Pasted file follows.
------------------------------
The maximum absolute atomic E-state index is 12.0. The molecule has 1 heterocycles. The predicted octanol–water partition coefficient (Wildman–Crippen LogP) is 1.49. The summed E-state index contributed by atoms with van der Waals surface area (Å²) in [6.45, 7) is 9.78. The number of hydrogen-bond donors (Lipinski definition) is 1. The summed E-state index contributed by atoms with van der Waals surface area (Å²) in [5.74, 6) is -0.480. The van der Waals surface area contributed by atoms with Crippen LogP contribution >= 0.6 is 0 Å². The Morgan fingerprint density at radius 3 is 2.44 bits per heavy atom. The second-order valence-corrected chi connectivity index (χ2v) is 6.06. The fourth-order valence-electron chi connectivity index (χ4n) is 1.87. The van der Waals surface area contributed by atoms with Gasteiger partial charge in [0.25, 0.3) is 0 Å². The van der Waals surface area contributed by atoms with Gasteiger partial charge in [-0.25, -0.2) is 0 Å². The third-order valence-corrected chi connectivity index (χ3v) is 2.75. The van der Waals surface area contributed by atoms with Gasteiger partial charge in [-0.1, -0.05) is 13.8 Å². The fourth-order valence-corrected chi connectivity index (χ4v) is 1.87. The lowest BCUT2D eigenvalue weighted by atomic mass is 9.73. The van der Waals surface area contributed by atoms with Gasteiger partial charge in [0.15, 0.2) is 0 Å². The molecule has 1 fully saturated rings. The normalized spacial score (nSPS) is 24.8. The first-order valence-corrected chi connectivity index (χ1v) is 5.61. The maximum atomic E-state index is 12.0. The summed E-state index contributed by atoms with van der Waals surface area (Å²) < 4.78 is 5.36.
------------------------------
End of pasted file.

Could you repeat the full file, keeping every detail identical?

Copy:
The maximum absolute atomic E-state index is 12.0. The molecule has 1 heterocycles. The predicted octanol–water partition coefficient (Wildman–Crippen LogP) is 1.49. The summed E-state index contributed by atoms with van der Waals surface area (Å²) in [6.45, 7) is 9.78. The number of hydrogen-bond donors (Lipinski definition) is 1. The summed E-state index contributed by atoms with van der Waals surface area (Å²) in [5.74, 6) is -0.480. The van der Waals surface area contributed by atoms with Crippen LogP contribution >= 0.6 is 0 Å². The Morgan fingerprint density at radius 3 is 2.44 bits per heavy atom. The second-order valence-corrected chi connectivity index (χ2v) is 6.06. The fourth-order valence-electron chi connectivity index (χ4n) is 1.87. The van der Waals surface area contributed by atoms with Gasteiger partial charge in [0.25, 0.3) is 0 Å². The van der Waals surface area contributed by atoms with Gasteiger partial charge in [-0.25, -0.2) is 0 Å². The third-order valence-corrected chi connectivity index (χ3v) is 2.75. The van der Waals surface area contributed by atoms with Gasteiger partial charge in [-0.1, -0.05) is 13.8 Å². The fourth-order valence-corrected chi connectivity index (χ4v) is 1.87. The lowest BCUT2D eigenvalue weighted by atomic mass is 9.73. The van der Waals surface area contributed by atoms with Gasteiger partial charge in [0.15, 0.2) is 0 Å². The molecule has 1 fully saturated rings. The normalized spacial score (nSPS) is 24.8. The first-order valence-corrected chi connectivity index (χ1v) is 5.61. The maximum atomic E-state index is 12.0. The summed E-state index contributed by atoms with van der Waals surface area (Å²) < 4.78 is 5.36.